Low Inflation Is Boost For Retirees

Last Updated May 19, 2010 2:49 PM EDT

The Consumer Price Index numbers that came out today are a blessing for retired investors. The CPI showed a slight decrease for April, and over the last year the core CPI number was only up 0.9%, which is the slowest rate since 1966.

The reason inflation is such a big deal for retired investors is because you're working with a fixed pool of capital. And that capital can only produce so much in spendable distributions. If you enter a period of sustained and high inflation, it puts considerable pressure on your portfolio as you have to take larger distributions to maintain your standard of living.

While most investors think that bear markets are the biggest threat to their retirement security, history indicates that high inflation has been the main challenge. Bear markets are scary, but if you have a prudent allocation between stocks and high quality bonds, you can avoid a good portion of the damage from a bear market by simply controlling your risk profile.

But inflation hits everyone at roughly the same degree. And you can't do much to escape its effects. Consider that if inflation ran at 6% for 20 years, your distributions must grow by 320% to keep up with the rising cost of living. This means if you started your retirement by taking a 5% distribution of your portfolio value, by the end of that 20 years you'd need an annual distribution of over 16% of your original portfolio. At that rate, the odds are the money won't last long even if we have strong market returns.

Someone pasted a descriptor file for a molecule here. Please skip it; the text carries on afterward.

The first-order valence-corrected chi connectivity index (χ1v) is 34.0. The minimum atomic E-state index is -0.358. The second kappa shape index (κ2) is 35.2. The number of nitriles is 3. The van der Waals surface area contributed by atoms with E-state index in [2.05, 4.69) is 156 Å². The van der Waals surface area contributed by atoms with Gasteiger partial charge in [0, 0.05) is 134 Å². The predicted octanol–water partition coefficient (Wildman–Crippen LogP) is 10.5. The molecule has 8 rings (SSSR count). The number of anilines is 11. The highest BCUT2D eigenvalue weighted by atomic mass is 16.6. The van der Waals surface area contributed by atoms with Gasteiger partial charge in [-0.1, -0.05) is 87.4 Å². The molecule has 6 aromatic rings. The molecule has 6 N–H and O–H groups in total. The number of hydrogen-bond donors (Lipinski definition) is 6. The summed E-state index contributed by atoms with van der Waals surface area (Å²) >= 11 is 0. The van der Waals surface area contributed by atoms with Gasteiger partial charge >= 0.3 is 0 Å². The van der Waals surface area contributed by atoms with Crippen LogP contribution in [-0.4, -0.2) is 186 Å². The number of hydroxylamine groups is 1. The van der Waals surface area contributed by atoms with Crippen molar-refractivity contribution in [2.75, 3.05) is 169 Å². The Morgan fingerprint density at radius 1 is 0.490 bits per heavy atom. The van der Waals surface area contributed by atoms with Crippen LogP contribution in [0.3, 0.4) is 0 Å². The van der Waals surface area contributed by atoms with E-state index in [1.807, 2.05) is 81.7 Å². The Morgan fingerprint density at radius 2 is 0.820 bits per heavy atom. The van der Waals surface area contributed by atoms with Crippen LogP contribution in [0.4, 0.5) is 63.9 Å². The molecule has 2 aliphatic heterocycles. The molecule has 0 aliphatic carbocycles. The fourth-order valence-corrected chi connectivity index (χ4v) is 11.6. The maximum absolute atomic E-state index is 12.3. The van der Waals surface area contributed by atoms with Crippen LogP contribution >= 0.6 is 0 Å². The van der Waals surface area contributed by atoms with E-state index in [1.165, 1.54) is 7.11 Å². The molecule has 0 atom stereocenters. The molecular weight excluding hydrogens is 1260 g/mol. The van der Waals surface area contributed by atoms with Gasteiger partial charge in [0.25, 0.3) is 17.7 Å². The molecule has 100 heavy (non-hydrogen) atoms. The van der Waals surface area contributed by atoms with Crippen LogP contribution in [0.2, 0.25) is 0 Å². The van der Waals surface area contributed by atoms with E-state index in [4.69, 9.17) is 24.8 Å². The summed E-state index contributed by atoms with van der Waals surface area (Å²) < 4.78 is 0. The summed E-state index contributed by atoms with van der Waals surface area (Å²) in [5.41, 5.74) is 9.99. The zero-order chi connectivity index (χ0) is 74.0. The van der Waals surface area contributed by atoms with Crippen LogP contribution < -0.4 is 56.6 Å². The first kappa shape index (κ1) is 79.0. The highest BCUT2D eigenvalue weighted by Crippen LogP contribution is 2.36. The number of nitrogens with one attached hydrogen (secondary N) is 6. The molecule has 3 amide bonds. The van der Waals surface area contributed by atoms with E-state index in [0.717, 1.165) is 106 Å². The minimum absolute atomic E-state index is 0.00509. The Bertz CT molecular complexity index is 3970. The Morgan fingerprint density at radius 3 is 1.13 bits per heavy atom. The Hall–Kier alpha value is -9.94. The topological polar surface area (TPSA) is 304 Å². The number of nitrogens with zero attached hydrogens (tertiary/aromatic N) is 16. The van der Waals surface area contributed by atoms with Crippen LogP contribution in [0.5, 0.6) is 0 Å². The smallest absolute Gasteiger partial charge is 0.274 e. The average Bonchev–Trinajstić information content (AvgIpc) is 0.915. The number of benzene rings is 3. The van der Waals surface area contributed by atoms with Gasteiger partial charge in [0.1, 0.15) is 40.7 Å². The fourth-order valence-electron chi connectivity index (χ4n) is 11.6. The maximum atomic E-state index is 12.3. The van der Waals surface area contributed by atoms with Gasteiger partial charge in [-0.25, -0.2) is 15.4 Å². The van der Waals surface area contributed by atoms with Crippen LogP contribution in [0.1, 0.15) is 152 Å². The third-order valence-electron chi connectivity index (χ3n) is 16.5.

But if inflation ran at only 2% for 20 years, your distributions would only need to grow by 50% to keep pace. If you started with a 5% distribution, you would only be taking out 7.5% of your original account value 20 years later. With just some modest growth in the financial markets, you could handle that distribution rate.

While there isn't much good news in the global markets this year, the low inflation rate really is the silver lining for retired investors. When we study past historical investment cycles, the period that would have caused the most problems for retired investors was the late 1960s through the 1970s. Inflation cannibalized their portfolios, and the returns from the financial markets couldn't keep up with the need for rising distributions.
  • While markets unfold in different ways during every economic cycle, the data on inflation-adjusted distributions is an important aspect of retirement income planning.
What To Do. If you're retired, you need to make it through this cycle without eating up too much of your investment principal. With inflation low, this is a great time to work on your budget and try to cut your distribution needs wherever reasonably possible. The economy is giving you time to figure this out, so you should use it wisely.

Moreover, the longer inflation stays in check, the higher the odds are the economy will have a healthy recovery. So if you can maintain the bulk of your investment capital during this tough cycle, you should be in a position to benefit from the recovery in the financial markets down the road.

Bottom line. Low inflation is giving retired investors a chance to get control of their budgets and distribution needs. The less you take now, the more likely it is your money will last.

Learn More: Want to learn about a simple way to manage your personal finances and prepare for retirement, investigate my new book Your Money Ratios: 8 Simple Tools For Financial Security, available in bookstores and at amazon.com The Wall Street Journal called the book "one of the best finance books to cross our desks this year." WSJ 12/19/09.
  • Charlie Farrell

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